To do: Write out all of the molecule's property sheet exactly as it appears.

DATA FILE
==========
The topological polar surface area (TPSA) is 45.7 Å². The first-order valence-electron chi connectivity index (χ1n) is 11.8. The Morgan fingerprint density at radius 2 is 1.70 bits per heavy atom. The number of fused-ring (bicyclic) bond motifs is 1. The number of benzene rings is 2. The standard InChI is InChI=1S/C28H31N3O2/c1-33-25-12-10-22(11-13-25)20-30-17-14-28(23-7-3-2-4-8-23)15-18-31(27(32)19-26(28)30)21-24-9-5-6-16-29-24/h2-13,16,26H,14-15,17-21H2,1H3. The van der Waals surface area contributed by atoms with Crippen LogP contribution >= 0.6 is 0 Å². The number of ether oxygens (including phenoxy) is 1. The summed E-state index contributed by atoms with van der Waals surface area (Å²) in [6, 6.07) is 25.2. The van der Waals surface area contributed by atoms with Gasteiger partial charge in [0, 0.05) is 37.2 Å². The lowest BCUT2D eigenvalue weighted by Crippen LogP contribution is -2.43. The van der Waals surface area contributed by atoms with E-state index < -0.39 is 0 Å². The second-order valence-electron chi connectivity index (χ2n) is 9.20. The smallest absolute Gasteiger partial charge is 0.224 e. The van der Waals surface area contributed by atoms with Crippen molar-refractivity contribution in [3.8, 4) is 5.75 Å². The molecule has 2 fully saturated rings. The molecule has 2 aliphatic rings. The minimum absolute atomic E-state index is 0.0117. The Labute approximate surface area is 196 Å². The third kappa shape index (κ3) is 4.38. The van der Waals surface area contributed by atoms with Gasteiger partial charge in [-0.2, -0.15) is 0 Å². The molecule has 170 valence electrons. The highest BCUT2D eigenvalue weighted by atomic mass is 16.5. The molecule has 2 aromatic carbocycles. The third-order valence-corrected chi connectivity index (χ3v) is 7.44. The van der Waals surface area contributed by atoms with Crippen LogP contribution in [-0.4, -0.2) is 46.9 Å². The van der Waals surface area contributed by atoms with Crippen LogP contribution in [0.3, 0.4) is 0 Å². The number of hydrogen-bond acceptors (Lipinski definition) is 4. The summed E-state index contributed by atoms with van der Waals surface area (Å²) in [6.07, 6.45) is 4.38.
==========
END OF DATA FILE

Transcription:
The topological polar surface area (TPSA) is 45.7 Å². The first-order valence-electron chi connectivity index (χ1n) is 11.8. The Morgan fingerprint density at radius 2 is 1.70 bits per heavy atom. The number of fused-ring (bicyclic) bond motifs is 1. The number of benzene rings is 2. The standard InChI is InChI=1S/C28H31N3O2/c1-33-25-12-10-22(11-13-25)20-30-17-14-28(23-7-3-2-4-8-23)15-18-31(27(32)19-26(28)30)21-24-9-5-6-16-29-24/h2-13,16,26H,14-15,17-21H2,1H3. The van der Waals surface area contributed by atoms with Crippen LogP contribution >= 0.6 is 0 Å². The number of ether oxygens (including phenoxy) is 1. The summed E-state index contributed by atoms with van der Waals surface area (Å²) in [6, 6.07) is 25.2. The van der Waals surface area contributed by atoms with Gasteiger partial charge in [0, 0.05) is 37.2 Å². The lowest BCUT2D eigenvalue weighted by Crippen LogP contribution is -2.43. The van der Waals surface area contributed by atoms with E-state index < -0.39 is 0 Å². The second-order valence-electron chi connectivity index (χ2n) is 9.20. The smallest absolute Gasteiger partial charge is 0.224 e. The van der Waals surface area contributed by atoms with Crippen molar-refractivity contribution in [3.8, 4) is 5.75 Å². The molecule has 2 fully saturated rings. The molecule has 2 aliphatic rings. The minimum absolute atomic E-state index is 0.0117. The Labute approximate surface area is 196 Å². The third kappa shape index (κ3) is 4.38. The van der Waals surface area contributed by atoms with Gasteiger partial charge in [-0.2, -0.15) is 0 Å². The molecule has 170 valence electrons. The highest BCUT2D eigenvalue weighted by atomic mass is 16.5. The molecule has 2 aromatic carbocycles. The third-order valence-corrected chi connectivity index (χ3v) is 7.44. The van der Waals surface area contributed by atoms with Crippen LogP contribution in [-0.4, -0.2) is 46.9 Å². The van der Waals surface area contributed by atoms with Crippen LogP contribution in [0.3, 0.4) is 0 Å². The number of hydrogen-bond acceptors (Lipinski definition) is 4. The summed E-state index contributed by atoms with van der Waals surface area (Å²) in [6.07, 6.45) is 4.38.